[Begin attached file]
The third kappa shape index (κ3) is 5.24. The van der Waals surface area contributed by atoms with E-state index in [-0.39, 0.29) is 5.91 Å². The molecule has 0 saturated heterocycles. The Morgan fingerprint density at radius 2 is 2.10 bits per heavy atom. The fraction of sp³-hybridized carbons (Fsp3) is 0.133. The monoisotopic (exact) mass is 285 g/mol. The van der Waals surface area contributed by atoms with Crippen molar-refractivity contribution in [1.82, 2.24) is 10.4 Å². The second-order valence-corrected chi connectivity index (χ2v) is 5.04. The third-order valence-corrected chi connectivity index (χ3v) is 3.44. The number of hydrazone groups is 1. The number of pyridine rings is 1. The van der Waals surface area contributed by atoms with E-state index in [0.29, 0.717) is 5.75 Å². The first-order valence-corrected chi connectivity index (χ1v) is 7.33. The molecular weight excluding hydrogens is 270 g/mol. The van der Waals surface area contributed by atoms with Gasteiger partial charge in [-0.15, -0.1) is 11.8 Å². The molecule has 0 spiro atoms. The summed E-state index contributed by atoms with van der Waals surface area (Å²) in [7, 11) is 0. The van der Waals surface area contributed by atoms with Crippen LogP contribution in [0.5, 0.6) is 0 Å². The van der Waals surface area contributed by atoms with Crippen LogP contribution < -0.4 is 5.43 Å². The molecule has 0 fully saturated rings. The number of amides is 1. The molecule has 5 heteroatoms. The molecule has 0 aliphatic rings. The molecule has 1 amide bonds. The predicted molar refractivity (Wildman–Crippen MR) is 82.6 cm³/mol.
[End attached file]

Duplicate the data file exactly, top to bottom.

The third kappa shape index (κ3) is 5.24. The van der Waals surface area contributed by atoms with E-state index in [-0.39, 0.29) is 5.91 Å². The molecule has 0 saturated heterocycles. The Morgan fingerprint density at radius 2 is 2.10 bits per heavy atom. The fraction of sp³-hybridized carbons (Fsp3) is 0.133. The monoisotopic (exact) mass is 285 g/mol. The van der Waals surface area contributed by atoms with Crippen molar-refractivity contribution in [1.82, 2.24) is 10.4 Å². The second-order valence-corrected chi connectivity index (χ2v) is 5.04. The third-order valence-corrected chi connectivity index (χ3v) is 3.44. The number of hydrazone groups is 1. The number of pyridine rings is 1. The van der Waals surface area contributed by atoms with E-state index in [0.29, 0.717) is 5.75 Å². The first-order valence-corrected chi connectivity index (χ1v) is 7.33. The molecular weight excluding hydrogens is 270 g/mol. The van der Waals surface area contributed by atoms with Gasteiger partial charge in [-0.15, -0.1) is 11.8 Å². The molecule has 0 spiro atoms. The summed E-state index contributed by atoms with van der Waals surface area (Å²) in [7, 11) is 0. The van der Waals surface area contributed by atoms with Crippen LogP contribution in [0.5, 0.6) is 0 Å². The van der Waals surface area contributed by atoms with Crippen LogP contribution < -0.4 is 5.43 Å². The molecule has 0 fully saturated rings. The number of amides is 1. The molecule has 5 heteroatoms. The molecule has 0 aliphatic rings. The molecule has 1 amide bonds. The predicted molar refractivity (Wildman–Crippen MR) is 82.6 cm³/mol.